However, we also define a minimum lookahead, so that when the car goes too slow, we still choose a point in front of it, to determine a correct steering angle

Other Implementation (I saw this in the RRT node implementation), but maybe too complicated for my use case?

angle = np.clip(angle, -np.radians(self.steering_limit), np.radians(self.steering_limit))
# determine velocity
logit = np.clip(
	(2.0 / (1.0 + np.exp(-5 * (np.abs(np.degrees(angle)) / self.steering_limit)))) - 1.0,
velocity = self.velocity_max - (logit * (self.velocity_max - self.velocity_min))

3. Velocity Choice

When it comes to getting the velocity, we should use the velocity profile of the closest point, rather than the one that is given by our lookahead point. The velocity profile is given by the Raceline Optimization

  • I noticed that if I used the velocity of the lookahead point, the vehicle would brake too early
// Find the closest point to the car, and use the velocity index for that
double shortest_distance = p2pdist(waypoints.X[0], x_car_world, waypoints.Y[0], y_car_world);
velocity_i = 0;
for (int i=0; i<waypoints.X.size(); i++) {
	if (p2pdist(waypoints.X[i], x_car_world, waypoints.Y[i], y_car_world) <= shortest_distance) {
		shortest_velocity_distance = p2pdist(waypoints.X[i], x_car_world, waypoints.Y[i], y_car_world);
		velocity_i = i;

Pipeline for running pure pursuit

  1. Create a new map using SLAM in ROS2. See slam_toolbox
  2. Create a list of waypoints using a global planner by recording waypoints driven by teleop using the waypoint_generator node that you wrote here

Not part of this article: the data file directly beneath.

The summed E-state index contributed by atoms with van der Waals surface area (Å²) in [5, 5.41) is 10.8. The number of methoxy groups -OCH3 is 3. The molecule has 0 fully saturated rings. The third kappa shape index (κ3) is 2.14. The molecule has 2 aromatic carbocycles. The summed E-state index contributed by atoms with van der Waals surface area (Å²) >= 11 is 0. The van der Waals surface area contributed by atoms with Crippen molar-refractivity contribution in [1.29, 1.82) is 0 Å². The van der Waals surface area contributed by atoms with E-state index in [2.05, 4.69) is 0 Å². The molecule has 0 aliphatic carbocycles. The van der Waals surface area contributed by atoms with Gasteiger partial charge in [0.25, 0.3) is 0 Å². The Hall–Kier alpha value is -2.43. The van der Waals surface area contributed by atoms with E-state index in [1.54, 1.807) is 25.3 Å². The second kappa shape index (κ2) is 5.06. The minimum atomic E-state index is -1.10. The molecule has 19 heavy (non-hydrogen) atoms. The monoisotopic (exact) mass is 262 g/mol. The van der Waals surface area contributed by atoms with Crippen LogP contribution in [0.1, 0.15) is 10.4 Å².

3. Move the .csv file generated into the right folder
  4. Run pure_pursuit

To visualize: The path that is generated


  • Reverse deadman’s switch

Things I tweaked to get this working:

  • Play with different lookahead distances 2.0 works perfectly for now, in simulation 2.0 runs into a way
    • Setting a min and max lookahead distance
  • Incrementally increase speed
  • The main source of error and crashes is when the loop closes

Future things to do:

  • Change Lookahead distance based on velocity
  • use the formula that they propose instead of the one I derived personally

Pseudocode of final version? So that this pure pursuit code works out of the box for any code

  1. Get the average distance between each point in the set of waypoints
  2. Use that as an indicator of how many points to look ahead at.
for i to the next 500 waypoints (ciclical):
if p2

The next 500 waypoints is important because we don’t want to lock onto the point that is behind the car.



Working on this robotics project makes me realize how there are so many different moving parts to robotics. Each of them have to work in symbiosis.

But it shouldn’t happen that the position suddenly teleports. LOOKAHEAD distance should be a function of speed

Waypoint Following

Pure Pursuit is basically waypoint following for non-holonomic vehicles.

Actually, waypoint following is slightly different, because you way to be very precise to hit your waypoint. I have a scenario with the Create3 where the robot just gets stuck, because it is there, but it’s off by just a little bit, and can’t get the perfect positining.

You can easily follow waypoints in nav2. If you want to follow a custom set of waypoints, follow this tutorial https://automaticaddison.com/how-to-send-waypoints-to-the-ros-2-navigation-stack-nav-2/

Or see this? https://github.com/ros-planning/navigation2/tree/main/nav2_waypoint_follower

They’re basically the same.